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Small projects in QA: what can be easier?

Have you ever found yourself in a multi-tasking environment dealing with a range of small IT projects at the same time? Chances are, yes. If that is the case, keep reading, as it is my goal with this article to provide recommendations that will help better set priorities, allocate tasks and balance the workload among the participants, using the example of small-scale projects in software testing.
7 October 2014
QA consulting
Quality assurance
The article by Elena Yakimova
Head of Web Testing Department

Have you ever found yourself in a multi-tasking environment dealing with a range of small IT projects at the same time? Chances are, yes. If that is the case, keep reading, as it is my goal with this article to provide recommendations that will help better set priorities, allocate tasks and balance the workload among the participants, using the example of small-scale projects in software testing.

Most people think that working with small projects in QA is quite simple, because they are short-term, small and do not require too much effort. But they are quite mistaken. Imagine 15 small QA projects “in the task list” for one tester in one month. You might say 15 different tasks can be “stacked” within one large project, nothing unusual. But let’s have a look from another angle.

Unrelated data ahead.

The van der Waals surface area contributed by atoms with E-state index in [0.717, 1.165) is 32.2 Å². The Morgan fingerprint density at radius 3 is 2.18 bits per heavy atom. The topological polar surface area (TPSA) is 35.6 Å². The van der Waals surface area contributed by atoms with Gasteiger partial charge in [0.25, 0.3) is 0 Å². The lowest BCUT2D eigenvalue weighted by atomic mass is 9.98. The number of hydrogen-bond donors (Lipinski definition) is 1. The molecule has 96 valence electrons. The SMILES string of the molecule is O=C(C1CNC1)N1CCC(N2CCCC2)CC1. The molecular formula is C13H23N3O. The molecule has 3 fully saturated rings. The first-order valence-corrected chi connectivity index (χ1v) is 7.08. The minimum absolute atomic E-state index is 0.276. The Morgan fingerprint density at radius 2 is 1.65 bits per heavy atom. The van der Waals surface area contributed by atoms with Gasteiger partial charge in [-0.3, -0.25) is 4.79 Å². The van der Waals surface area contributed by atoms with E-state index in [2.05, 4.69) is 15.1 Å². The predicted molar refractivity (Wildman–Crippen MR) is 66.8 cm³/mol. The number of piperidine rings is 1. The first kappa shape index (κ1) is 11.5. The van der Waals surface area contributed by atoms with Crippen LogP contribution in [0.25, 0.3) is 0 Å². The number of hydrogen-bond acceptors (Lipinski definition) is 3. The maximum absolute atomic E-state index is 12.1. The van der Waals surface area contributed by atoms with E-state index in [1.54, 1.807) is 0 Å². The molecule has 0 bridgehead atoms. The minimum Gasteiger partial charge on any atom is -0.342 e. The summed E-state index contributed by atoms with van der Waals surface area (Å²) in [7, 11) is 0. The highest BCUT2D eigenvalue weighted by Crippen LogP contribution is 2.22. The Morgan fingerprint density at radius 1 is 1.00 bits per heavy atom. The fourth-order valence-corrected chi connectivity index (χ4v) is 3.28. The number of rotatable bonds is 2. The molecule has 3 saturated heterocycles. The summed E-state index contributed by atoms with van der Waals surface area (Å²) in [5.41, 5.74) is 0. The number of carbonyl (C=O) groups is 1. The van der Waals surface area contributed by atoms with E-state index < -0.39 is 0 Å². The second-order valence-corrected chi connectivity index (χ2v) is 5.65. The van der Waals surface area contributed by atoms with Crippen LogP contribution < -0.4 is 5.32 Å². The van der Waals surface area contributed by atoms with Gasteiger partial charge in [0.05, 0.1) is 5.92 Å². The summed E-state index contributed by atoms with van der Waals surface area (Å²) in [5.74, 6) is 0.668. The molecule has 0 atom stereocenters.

Each of those projects is headed by a project manager, which means you have to deal with 15 PMs monthly and about 45 software developers, each of whom has various questions, desires, plans and personal interests. This is when managing the workload and still managing to be effective can become challenging.

And it’s no wonder when each of the 15 PMs requires his/her project to be tested as soon as possible; many may say they “want it done yesterday.” In order to control the flow of spontaneous desires PMs express, and have a clear plan, you need to use a Query Forecast for the near future. This instrument is considered to be indispensable in these types of circumstances.

You can “shape” it with any convenient form (MS Outlook, Jira, or any other tool that allows you to obtain systematic information). What is most important is that you not waste your time questioning each of the PMs, and make it clear to the development team that they must provide planning info up front.

Once a plan is in place, PMs tend to get “on fire,” and they all want to test the projects the same day; no one is willing to concede. This is when the “live line” principle is applicable – the team that sent info earlier and chose a free day captures the tester’s attention. This encourages project managers to not postpone things until the last minute and promptly respond to such requests.